Ice Bath

Discussion in 'Health & Body' started by Young Scrappy, Dec 13, 2010.

  1. Young Scrappy

    Young Scrappy Senior member

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    I play in a competitive basketball league. I work out on a regular basis and push myself pretty hard. Would I benefit from an ice bath? I never tried it when I played hs football. Has anyone on the board experimented with ice baths? I don't mind the pain if there is a serious benefit to my well-being.
     


  2. texas_jack

    texas_jack Senior member

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    Just ice the parts that hurt. You don't need to ice your whole body.
     


  3. Working Stiff

    Working Stiff Senior member

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    I ran track in colllege and used to use the ice bath fairly often. It's really unpleasant, and I'm not sure it actually did anything. But some people will tell you that it works wonders.
     


  4. Young Scrappy

    Young Scrappy Senior member

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    Just ice the parts that hurt. You don't need to ice your whole body.

    From my understanding it is not injuries. It's supposed to speed recovery along with other benefits.
     


  5. Althis

    Althis Senior member

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    In my time at the training room in college, I've seen numerous athletes take ice baths. They're supposed to help with the lactic acid and recovery speed. I've seen professional swimmers use them for muscle recovery purposes too, so I guess it's worth a shot.
     


  6. ginlimetonic

    ginlimetonic Senior member

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    If you a note saying you had your kidney removed for the black market, i heard post op, ice bath works wonders...
     


  7. Monaco

    Monaco Senior member

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    While ice definitely helps with inflammation, I doubt you need it all over your body. Injuries come with the territory, I messed up my knees before age 20 and decided that anything with jumping is going to be stopped for my long term well being.
     


  8. SUPER K

    SUPER K Senior member

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    Our health club has a "cold plunge" pool, about 15' X10', just waist deep, kept at about 55 degrees. Very popular with the runners and tri guys. Helps flush the lactic acid. I have found it really helps after those long runs or bike rides
     


  9. prep333

    prep333 Senior member

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    Ice baths are unreal. I dummied my back one day deadlifting, stopped on the way home from the gym picked up 5 bags of ice from the gas station and poured them in a cold bath. Sat in there for about 15 minutes. Thought I was going to shrivel up in there and die, but it definitely accelerated my healing.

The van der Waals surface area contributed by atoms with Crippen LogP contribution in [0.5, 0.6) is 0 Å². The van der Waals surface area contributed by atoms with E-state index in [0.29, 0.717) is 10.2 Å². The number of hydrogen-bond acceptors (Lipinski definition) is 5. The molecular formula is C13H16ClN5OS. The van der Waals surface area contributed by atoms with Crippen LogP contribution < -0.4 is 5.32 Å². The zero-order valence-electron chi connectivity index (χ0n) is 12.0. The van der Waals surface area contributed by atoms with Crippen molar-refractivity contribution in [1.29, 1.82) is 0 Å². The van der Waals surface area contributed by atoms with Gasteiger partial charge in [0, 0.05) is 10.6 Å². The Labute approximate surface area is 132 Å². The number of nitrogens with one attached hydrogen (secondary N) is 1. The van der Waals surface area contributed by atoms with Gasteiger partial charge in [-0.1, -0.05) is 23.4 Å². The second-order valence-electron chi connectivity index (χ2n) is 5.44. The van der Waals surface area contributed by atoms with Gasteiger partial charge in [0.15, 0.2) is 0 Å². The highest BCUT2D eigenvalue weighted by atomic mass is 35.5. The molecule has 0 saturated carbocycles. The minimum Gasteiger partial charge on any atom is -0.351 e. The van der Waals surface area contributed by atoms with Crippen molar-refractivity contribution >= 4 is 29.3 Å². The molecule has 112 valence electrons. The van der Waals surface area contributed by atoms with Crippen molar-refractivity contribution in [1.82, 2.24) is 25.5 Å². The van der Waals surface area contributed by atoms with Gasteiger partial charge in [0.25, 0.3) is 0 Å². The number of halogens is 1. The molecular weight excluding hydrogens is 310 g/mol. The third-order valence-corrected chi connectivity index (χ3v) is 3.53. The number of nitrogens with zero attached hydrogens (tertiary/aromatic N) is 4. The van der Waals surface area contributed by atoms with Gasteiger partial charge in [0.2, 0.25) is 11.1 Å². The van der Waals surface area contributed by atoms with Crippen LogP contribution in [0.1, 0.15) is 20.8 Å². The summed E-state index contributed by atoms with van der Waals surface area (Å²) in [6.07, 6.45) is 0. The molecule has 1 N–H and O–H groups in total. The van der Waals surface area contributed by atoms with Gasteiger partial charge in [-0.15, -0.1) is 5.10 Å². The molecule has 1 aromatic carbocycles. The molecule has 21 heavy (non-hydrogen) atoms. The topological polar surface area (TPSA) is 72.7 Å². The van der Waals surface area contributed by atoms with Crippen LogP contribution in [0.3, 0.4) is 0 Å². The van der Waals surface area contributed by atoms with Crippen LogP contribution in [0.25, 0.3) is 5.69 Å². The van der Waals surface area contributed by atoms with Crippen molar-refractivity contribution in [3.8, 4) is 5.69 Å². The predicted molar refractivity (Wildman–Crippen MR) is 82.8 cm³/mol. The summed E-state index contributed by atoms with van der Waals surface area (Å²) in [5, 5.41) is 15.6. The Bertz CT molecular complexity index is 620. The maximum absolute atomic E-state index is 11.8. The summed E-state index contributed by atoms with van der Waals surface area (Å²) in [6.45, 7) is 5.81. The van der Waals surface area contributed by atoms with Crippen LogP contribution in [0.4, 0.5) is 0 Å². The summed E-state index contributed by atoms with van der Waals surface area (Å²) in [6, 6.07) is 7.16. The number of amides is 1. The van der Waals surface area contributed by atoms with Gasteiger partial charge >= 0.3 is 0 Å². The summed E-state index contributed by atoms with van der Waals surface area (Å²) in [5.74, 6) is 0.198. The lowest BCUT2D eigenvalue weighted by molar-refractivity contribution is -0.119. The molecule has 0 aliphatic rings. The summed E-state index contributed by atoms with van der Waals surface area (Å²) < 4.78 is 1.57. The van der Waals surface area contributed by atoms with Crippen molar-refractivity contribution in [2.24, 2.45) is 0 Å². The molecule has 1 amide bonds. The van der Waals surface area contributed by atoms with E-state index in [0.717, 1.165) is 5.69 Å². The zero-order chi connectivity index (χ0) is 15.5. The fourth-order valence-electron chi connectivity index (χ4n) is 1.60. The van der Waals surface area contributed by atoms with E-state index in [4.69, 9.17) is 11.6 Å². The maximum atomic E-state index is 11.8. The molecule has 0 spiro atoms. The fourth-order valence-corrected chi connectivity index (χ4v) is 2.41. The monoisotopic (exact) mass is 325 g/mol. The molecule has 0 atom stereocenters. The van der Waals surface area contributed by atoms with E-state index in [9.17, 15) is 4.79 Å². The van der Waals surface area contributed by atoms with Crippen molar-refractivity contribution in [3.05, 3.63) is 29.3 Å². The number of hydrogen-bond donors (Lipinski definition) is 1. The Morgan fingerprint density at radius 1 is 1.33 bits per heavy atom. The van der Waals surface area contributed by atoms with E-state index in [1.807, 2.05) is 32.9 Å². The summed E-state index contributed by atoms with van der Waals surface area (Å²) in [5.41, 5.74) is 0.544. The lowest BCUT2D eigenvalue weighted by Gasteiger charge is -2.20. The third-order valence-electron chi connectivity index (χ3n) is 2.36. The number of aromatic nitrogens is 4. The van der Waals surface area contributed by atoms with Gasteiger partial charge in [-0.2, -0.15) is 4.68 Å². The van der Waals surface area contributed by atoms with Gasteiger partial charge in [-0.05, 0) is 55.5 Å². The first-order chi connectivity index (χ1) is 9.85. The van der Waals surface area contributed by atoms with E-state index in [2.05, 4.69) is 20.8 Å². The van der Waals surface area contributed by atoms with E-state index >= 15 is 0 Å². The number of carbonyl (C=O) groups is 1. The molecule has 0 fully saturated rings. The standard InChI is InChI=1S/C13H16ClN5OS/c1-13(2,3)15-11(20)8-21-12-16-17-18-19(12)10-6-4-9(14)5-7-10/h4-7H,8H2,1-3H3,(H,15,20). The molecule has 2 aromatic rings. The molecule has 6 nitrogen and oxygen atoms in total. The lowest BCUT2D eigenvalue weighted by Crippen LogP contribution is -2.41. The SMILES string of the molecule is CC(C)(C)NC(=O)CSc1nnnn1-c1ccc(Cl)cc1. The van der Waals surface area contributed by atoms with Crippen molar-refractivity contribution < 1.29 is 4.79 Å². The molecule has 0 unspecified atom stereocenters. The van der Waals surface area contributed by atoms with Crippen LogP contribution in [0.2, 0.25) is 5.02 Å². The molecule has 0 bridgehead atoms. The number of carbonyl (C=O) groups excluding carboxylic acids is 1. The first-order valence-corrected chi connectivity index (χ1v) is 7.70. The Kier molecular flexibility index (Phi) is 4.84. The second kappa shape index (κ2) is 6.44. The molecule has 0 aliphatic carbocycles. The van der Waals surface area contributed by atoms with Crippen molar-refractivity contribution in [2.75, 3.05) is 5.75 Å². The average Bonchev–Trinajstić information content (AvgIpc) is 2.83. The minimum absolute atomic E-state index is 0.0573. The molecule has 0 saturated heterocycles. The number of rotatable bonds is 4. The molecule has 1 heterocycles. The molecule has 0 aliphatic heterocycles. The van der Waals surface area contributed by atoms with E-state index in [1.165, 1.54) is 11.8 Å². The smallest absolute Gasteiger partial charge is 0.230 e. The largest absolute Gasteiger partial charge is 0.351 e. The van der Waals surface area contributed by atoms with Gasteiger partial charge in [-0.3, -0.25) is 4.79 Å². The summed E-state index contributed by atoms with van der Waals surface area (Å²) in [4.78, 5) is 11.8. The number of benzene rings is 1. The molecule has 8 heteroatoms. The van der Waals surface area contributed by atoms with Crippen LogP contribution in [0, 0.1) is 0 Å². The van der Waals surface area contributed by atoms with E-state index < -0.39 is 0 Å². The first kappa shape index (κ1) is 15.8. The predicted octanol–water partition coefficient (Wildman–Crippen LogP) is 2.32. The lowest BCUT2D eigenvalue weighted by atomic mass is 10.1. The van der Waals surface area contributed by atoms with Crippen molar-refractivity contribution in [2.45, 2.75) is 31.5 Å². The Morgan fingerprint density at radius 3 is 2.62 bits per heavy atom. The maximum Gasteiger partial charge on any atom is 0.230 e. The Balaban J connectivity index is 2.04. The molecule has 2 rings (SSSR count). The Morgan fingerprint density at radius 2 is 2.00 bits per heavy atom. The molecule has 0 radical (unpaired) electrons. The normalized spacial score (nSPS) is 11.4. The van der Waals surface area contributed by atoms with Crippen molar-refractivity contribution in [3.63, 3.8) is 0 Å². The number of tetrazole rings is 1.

10. Working Stiff

    Working Stiff Senior member

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    Just to clarify: ice baths have nothing to do with lactic acid. Icing reduces inflamation and encourages blood flow, which can help with recovery.
     


  11. privateer

    privateer Well-Known Member

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    Just to clarify: ice baths have nothing to do with lactic acid. Icing reduces inflamation and encourages blood flow, which can help with recovery.

    +1

    I don't know about blood flow (not saying its true, not saying its false), but the other two are simple scientific facts.

    Sports medicine is full of common knowledge that is plain wrong. Hopefully threads like this expose it!
     


  12. Timbaland

    Timbaland Senior member

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    I just do contrast showers instead. It helps with recovery after hard workouts.
     


  13. sho'nuff

    sho'nuff grrrrrrrr!!

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    ice bath would also be a killer way to burn some mass calories and get real cut up
     


  14. Totino

    Totino Active Member

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    I've done it in the past after hard track/XC workouts, the benefit was zero soreness.
     


  15. Gattopardo

    Gattopardo Active Member

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    After a hard leg weights or plyometric jump session my rowing team would often stand in the river just off the dock in water up to the tops of our thighs. It made it possible to go up and down stairs the next day. I was told that the increased blood flow to the muscles would help flush the lactic acid out faster, but this did seem a little like broscience (of the more plausible sort, though). Either way, the anti-inflammatory effect certainly had its benefits.
     


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